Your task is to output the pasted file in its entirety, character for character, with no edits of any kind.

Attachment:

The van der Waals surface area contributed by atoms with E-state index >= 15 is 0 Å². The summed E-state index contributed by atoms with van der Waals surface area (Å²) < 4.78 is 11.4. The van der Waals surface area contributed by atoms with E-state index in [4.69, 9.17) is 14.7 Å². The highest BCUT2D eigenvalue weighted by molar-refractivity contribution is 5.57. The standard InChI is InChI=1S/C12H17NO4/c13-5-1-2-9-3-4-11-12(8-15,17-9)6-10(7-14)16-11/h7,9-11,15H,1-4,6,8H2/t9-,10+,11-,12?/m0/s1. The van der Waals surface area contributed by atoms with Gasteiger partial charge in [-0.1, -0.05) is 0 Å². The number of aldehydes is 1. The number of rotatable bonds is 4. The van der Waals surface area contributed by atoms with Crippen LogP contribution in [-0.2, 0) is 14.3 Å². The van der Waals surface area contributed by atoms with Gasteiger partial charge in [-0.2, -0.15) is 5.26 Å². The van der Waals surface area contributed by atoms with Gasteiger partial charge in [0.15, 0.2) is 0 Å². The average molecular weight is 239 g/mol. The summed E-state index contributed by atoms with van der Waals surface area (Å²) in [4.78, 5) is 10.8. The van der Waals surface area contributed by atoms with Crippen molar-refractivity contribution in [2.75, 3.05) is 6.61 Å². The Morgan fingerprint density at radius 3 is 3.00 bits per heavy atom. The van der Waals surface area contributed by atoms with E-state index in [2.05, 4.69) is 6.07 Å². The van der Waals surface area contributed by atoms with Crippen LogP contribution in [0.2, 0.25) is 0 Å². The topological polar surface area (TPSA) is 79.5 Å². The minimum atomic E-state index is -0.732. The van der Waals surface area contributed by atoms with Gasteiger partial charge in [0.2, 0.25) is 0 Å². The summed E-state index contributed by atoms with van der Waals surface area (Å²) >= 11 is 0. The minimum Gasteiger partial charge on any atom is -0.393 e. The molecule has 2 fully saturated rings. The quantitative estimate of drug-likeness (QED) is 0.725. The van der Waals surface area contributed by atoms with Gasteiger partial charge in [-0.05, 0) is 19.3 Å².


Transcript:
The van der Waals surface area contributed by atoms with E-state index >= 15 is 0 Å². The summed E-state index contributed by atoms with van der Waals surface area (Å²) < 4.78 is 11.4. The van der Waals surface area contributed by atoms with E-state index in [4.69, 9.17) is 14.7 Å². The highest BCUT2D eigenvalue weighted by molar-refractivity contribution is 5.57. The standard InChI is InChI=1S/C12H17NO4/c13-5-1-2-9-3-4-11-12(8-15,17-9)6-10(7-14)16-11/h7,9-11,15H,1-4,6,8H2/t9-,10+,11-,12?/m0/s1. The van der Waals surface area contributed by atoms with Gasteiger partial charge in [-0.1, -0.05) is 0 Å². The number of aldehydes is 1. The number of rotatable bonds is 4. The van der Waals surface area contributed by atoms with Crippen LogP contribution in [-0.2, 0) is 14.3 Å². The van der Waals surface area contributed by atoms with Gasteiger partial charge in [-0.2, -0.15) is 5.26 Å². The van der Waals surface area contributed by atoms with Gasteiger partial charge in [0.15, 0.2) is 0 Å². The average molecular weight is 239 g/mol. The summed E-state index contributed by atoms with van der Waals surface area (Å²) in [4.78, 5) is 10.8. The van der Waals surface area contributed by atoms with Crippen molar-refractivity contribution in [2.75, 3.05) is 6.61 Å². The Morgan fingerprint density at radius 3 is 3.00 bits per heavy atom. The van der Waals surface area contributed by atoms with E-state index in [2.05, 4.69) is 6.07 Å². The van der Waals surface area contributed by atoms with Crippen LogP contribution in [0.2, 0.25) is 0 Å². The topological polar surface area (TPSA) is 79.5 Å². The minimum atomic E-state index is -0.732. The van der Waals surface area contributed by atoms with Gasteiger partial charge in [0.2, 0.25) is 0 Å². The summed E-state index contributed by atoms with van der Waals surface area (Å²) >= 11 is 0. The minimum Gasteiger partial charge on any atom is -0.393 e. The molecule has 2 fully saturated rings. The quantitative estimate of drug-likeness (QED) is 0.725. The van der Waals surface area contributed by atoms with Gasteiger partial charge in [-0.05, 0) is 19.3 Å².